the mother of Dionysos, Iacchus
Iacchus
In Greek mythology, Iacchus is an epithet of Dionysus, particularly associated with the Mysteries at Eleusis, where he was considered to be the son of Zeus and Demeter...

, or Zagreus
Zagreus
In ancient Greek religion and myth, the obscure and ancient figure of Zagreus was identified with the god Dionysus and was worshipped by followers of Orphism, whose late Orphic hymns invoke his name....

.

Demeter and Persephone were often referred to as "the two goddesses" or "the mistresses". Cult of Demeter and the Maiden is found at:
  • Attica:
    • Athens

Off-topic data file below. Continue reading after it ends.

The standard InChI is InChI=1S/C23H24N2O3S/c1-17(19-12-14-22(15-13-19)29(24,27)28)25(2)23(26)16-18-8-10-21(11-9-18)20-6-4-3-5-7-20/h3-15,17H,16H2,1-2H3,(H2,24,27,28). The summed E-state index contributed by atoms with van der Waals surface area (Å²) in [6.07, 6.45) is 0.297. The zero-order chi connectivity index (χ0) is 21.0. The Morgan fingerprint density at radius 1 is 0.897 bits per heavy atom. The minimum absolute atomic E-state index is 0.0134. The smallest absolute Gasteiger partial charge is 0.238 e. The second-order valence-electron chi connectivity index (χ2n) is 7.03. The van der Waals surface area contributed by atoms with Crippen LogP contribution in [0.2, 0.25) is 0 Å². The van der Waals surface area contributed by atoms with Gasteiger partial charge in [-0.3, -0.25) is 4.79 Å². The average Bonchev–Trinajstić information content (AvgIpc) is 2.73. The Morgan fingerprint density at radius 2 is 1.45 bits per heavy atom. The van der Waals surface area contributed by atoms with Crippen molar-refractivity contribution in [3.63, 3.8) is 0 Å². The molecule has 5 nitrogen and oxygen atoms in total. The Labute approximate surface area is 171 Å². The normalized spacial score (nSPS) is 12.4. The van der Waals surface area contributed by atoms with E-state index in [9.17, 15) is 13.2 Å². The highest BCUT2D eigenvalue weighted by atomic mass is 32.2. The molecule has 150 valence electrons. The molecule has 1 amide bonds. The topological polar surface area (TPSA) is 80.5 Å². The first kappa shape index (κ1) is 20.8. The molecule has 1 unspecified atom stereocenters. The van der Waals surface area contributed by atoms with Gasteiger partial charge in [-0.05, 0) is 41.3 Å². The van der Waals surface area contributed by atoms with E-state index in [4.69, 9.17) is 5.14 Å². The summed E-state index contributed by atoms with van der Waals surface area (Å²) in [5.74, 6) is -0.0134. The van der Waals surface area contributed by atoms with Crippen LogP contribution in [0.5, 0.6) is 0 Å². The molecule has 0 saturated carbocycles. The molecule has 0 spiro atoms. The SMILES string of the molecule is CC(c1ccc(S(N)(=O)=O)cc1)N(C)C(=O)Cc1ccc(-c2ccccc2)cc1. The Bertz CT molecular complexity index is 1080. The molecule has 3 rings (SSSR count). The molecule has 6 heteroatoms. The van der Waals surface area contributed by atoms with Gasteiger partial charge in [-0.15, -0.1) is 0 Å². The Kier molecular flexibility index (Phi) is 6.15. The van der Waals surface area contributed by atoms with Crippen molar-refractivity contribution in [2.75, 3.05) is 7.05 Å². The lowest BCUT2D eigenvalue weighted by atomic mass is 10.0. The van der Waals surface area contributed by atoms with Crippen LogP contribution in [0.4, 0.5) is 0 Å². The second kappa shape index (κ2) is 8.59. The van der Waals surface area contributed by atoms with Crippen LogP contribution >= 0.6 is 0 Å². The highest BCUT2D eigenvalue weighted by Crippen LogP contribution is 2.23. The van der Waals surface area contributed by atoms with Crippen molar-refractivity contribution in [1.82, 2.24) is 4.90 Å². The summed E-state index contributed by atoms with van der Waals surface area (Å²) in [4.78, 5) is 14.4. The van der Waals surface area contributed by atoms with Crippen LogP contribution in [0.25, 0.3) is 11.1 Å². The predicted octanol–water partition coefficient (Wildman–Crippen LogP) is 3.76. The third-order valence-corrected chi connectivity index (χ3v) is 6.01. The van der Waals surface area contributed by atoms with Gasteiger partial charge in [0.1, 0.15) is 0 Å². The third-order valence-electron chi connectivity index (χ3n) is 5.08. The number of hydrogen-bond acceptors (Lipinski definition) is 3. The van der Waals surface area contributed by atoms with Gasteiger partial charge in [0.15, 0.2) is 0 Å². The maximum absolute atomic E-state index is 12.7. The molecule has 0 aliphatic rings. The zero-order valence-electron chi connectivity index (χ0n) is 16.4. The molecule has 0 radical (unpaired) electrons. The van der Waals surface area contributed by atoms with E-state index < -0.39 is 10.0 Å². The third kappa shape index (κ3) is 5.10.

Athens
      Athens , is the capital and largest city of Greece. Athens dominates the Attica region and is one of the world's oldest cities, as its recorded history spans around 3,400 years. Classical Athens was a powerful city-state...

      : in the Thesmophoria
      Thesmophoria
      Thesmophoria was a festival held in Greek cities, in honor of the goddesses Demeter and her daughter Persephone. The name derives from thesmoi, or laws by which men must work the land. The Thesmophoria were the most widespread festivals and the main expression of the cult of Demeter, aside from the...

      . This was a festival of secret women-only rituals connected with marriage customs and commemorated the third of the year when Kore was abducted and Demeter abstained from her role as goddess of harvest and growth. The festival was celebrated in three days:The first was the "way up" to the sacred space, the second the day of festing when they ate pomegranate
      Pomegranate